From its inception, Bates Motel has depended on its audience’s familiarity with Psycho; the series needs you to know the good-hearted lad from its pilot will eventually become a disturbed killer. Were you to watch this show with no knowledge of the eventual outcome of Norman Bates, it would likely come across as a strange, tonally confused program about dealing with mental illness in a profoundly ignorant way. There’s a reason shows that have the arc of Greek tragedy, like Breaking Bad, continually offer up flash-forwards: Giving the audience an understanding of the doomed direction in which the protagonist is heading grounds the characters’ choices. Remove that element, and a narrative about the painful vagaries of inevitable fate comes to resemble a plot where terrible things happen to people for no good reason.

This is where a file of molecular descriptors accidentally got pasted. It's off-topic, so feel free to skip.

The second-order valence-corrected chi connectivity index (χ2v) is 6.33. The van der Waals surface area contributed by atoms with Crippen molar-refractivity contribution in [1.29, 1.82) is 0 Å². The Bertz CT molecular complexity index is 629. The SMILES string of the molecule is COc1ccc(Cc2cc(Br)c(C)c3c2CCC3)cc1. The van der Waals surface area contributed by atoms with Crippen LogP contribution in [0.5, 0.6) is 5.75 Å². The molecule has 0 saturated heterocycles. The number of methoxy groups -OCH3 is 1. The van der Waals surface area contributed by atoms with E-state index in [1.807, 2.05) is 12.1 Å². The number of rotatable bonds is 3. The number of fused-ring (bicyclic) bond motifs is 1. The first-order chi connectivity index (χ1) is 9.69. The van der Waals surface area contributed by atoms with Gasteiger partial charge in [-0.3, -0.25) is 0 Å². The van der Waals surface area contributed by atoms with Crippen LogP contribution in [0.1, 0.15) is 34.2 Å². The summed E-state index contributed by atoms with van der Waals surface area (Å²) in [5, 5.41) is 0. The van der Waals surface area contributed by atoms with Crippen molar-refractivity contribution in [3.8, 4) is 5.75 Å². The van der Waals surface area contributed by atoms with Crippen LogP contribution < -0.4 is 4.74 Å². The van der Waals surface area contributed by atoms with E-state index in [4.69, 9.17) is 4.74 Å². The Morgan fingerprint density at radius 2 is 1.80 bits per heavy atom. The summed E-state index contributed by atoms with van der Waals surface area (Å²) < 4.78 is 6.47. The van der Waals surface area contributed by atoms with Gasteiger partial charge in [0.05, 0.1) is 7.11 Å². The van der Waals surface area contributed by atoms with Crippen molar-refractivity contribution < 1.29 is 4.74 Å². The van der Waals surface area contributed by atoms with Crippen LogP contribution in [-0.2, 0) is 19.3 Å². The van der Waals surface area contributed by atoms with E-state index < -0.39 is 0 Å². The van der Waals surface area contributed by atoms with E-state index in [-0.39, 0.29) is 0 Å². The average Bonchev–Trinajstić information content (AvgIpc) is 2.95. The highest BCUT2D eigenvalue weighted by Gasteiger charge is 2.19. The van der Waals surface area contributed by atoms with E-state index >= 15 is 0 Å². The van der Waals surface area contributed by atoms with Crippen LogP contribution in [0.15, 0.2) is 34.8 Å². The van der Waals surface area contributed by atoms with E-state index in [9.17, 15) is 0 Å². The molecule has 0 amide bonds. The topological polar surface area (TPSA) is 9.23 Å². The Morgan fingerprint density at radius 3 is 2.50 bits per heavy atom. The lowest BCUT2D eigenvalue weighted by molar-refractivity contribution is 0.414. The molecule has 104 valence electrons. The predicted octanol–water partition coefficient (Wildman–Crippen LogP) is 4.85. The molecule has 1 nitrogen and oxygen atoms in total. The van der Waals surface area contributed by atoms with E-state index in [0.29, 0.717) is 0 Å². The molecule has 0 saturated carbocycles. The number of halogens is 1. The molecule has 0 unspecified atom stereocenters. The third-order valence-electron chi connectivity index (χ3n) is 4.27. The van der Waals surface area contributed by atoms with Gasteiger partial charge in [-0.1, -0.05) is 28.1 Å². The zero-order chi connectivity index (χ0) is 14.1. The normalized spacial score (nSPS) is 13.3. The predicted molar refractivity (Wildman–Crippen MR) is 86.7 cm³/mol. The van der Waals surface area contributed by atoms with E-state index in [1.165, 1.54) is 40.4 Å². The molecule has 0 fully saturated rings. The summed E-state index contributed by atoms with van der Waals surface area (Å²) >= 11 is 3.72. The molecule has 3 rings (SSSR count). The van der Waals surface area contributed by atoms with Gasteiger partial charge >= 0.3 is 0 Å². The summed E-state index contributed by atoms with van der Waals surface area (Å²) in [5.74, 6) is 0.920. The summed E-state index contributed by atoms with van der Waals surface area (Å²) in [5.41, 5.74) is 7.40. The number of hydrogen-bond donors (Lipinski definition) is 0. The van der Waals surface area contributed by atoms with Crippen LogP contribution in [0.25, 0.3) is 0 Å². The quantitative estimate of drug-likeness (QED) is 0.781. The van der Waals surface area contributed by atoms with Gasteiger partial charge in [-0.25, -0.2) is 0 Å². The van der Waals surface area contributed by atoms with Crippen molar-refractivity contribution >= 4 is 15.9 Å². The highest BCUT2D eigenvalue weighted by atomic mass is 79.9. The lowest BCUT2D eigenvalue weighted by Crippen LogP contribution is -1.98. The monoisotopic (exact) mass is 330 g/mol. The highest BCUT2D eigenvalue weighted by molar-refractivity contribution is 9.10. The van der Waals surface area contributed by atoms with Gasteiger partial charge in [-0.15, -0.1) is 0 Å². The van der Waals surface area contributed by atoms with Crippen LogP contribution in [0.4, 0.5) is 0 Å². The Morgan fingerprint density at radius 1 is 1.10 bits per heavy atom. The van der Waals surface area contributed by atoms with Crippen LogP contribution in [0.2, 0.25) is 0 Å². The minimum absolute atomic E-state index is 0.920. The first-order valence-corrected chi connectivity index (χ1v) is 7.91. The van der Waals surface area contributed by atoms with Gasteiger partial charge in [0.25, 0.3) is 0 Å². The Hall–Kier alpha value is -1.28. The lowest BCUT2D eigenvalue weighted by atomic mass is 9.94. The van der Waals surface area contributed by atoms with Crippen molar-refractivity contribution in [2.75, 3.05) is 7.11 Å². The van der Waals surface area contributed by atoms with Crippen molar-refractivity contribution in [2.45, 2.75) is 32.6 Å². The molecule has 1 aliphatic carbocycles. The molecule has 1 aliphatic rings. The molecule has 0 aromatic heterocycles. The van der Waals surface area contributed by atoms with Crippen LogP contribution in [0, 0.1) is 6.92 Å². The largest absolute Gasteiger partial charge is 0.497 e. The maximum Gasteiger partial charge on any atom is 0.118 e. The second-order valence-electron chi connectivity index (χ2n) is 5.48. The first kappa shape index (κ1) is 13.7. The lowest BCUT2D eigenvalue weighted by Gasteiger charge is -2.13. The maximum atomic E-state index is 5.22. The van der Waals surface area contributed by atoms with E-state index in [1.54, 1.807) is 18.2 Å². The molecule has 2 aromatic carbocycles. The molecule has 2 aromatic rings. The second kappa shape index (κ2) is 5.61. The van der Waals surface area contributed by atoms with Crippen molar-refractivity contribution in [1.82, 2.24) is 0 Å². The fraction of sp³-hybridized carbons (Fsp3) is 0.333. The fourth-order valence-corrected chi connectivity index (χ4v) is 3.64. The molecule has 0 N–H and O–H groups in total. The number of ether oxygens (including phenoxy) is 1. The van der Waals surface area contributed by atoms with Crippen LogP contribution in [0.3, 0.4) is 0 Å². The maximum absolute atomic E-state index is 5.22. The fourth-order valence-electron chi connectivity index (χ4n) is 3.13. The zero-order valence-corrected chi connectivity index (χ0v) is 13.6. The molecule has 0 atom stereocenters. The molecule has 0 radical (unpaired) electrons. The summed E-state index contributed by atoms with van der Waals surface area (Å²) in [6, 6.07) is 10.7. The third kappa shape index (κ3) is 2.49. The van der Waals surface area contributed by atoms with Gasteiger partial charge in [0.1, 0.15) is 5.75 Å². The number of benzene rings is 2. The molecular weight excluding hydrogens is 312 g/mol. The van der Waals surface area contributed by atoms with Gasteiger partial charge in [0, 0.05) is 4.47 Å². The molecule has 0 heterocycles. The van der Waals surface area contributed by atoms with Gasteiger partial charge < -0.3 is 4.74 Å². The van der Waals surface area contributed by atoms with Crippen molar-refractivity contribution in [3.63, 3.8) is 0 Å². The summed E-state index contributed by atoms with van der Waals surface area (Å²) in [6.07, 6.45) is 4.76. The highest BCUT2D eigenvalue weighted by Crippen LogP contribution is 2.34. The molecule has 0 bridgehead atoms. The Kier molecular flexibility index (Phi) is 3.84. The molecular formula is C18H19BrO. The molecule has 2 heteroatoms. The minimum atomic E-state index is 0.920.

I bring this up not to rehash the obvious, but because the Norman Bates we meet in “A Danger To Himself And Others” is no longer the Norman Bates of the first three seasons. Last year ended with a definitive shift, into a world where his unbreakable bond with his mother ceased to be a connection to Norma, the flesh-and-blood woman, and transitioned to Norma/n, the maternal figure conjured up by his mind. (For new readers, “Norma/n” is the way we refer to the imaginary Norma Bates that exists in Norman’s psyche.) This murderous matriarch bubbles to the surface in times of stress. Sometimes it’s as an imaginary relation speaking to him, and sometimes—as the final section of this episode reminds us—taking over Norman entirely. The good-hearted kid still lives on, but he’s been almost entirely shunted aside in favor of the tormented young man who continually reacts to a mother who’s not really there.